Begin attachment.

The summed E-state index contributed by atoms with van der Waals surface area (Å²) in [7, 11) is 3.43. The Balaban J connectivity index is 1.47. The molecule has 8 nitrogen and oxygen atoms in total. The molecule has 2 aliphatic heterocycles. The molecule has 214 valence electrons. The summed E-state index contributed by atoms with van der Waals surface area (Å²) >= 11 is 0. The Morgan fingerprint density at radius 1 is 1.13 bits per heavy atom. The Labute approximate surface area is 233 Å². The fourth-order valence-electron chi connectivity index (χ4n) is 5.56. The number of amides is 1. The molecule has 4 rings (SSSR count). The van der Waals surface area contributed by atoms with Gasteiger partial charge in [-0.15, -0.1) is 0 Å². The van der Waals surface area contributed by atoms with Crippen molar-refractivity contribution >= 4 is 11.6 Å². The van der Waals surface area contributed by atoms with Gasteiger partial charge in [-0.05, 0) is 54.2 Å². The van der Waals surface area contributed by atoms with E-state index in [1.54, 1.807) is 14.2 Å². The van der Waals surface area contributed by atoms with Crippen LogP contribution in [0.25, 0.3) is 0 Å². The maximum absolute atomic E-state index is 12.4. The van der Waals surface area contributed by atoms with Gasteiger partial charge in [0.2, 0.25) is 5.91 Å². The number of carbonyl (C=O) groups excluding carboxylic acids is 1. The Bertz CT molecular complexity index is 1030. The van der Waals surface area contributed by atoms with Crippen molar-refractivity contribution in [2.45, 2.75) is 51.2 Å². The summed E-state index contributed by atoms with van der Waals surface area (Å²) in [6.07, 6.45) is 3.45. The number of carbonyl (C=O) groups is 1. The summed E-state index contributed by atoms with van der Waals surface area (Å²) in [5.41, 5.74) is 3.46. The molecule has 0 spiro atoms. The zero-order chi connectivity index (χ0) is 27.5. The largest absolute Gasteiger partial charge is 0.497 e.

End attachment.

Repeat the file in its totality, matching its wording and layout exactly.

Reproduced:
The summed E-state index contributed by atoms with van der Waals surface area (Å²) in [7, 11) is 3.43. The Balaban J connectivity index is 1.47. The molecule has 8 nitrogen and oxygen atoms in total. The molecule has 2 aliphatic heterocycles. The molecule has 214 valence electrons. The summed E-state index contributed by atoms with van der Waals surface area (Å²) >= 11 is 0. The Morgan fingerprint density at radius 1 is 1.13 bits per heavy atom. The Labute approximate surface area is 233 Å². The fourth-order valence-electron chi connectivity index (χ4n) is 5.56. The number of amides is 1. The molecule has 4 rings (SSSR count). The van der Waals surface area contributed by atoms with Gasteiger partial charge in [-0.15, -0.1) is 0 Å². The van der Waals surface area contributed by atoms with Crippen molar-refractivity contribution >= 4 is 11.6 Å². The van der Waals surface area contributed by atoms with Gasteiger partial charge in [-0.05, 0) is 54.2 Å². The van der Waals surface area contributed by atoms with E-state index in [1.54, 1.807) is 14.2 Å². The van der Waals surface area contributed by atoms with Crippen LogP contribution in [0.25, 0.3) is 0 Å². The maximum absolute atomic E-state index is 12.4. The van der Waals surface area contributed by atoms with Gasteiger partial charge in [0.2, 0.25) is 5.91 Å². The number of carbonyl (C=O) groups excluding carboxylic acids is 1. The Bertz CT molecular complexity index is 1030. The van der Waals surface area contributed by atoms with Crippen molar-refractivity contribution in [2.45, 2.75) is 51.2 Å². The summed E-state index contributed by atoms with van der Waals surface area (Å²) in [6.07, 6.45) is 3.45. The number of carbonyl (C=O) groups is 1. The summed E-state index contributed by atoms with van der Waals surface area (Å²) in [5.41, 5.74) is 3.46. The molecule has 0 spiro atoms. The zero-order chi connectivity index (χ0) is 27.5. The largest absolute Gasteiger partial charge is 0.497 e.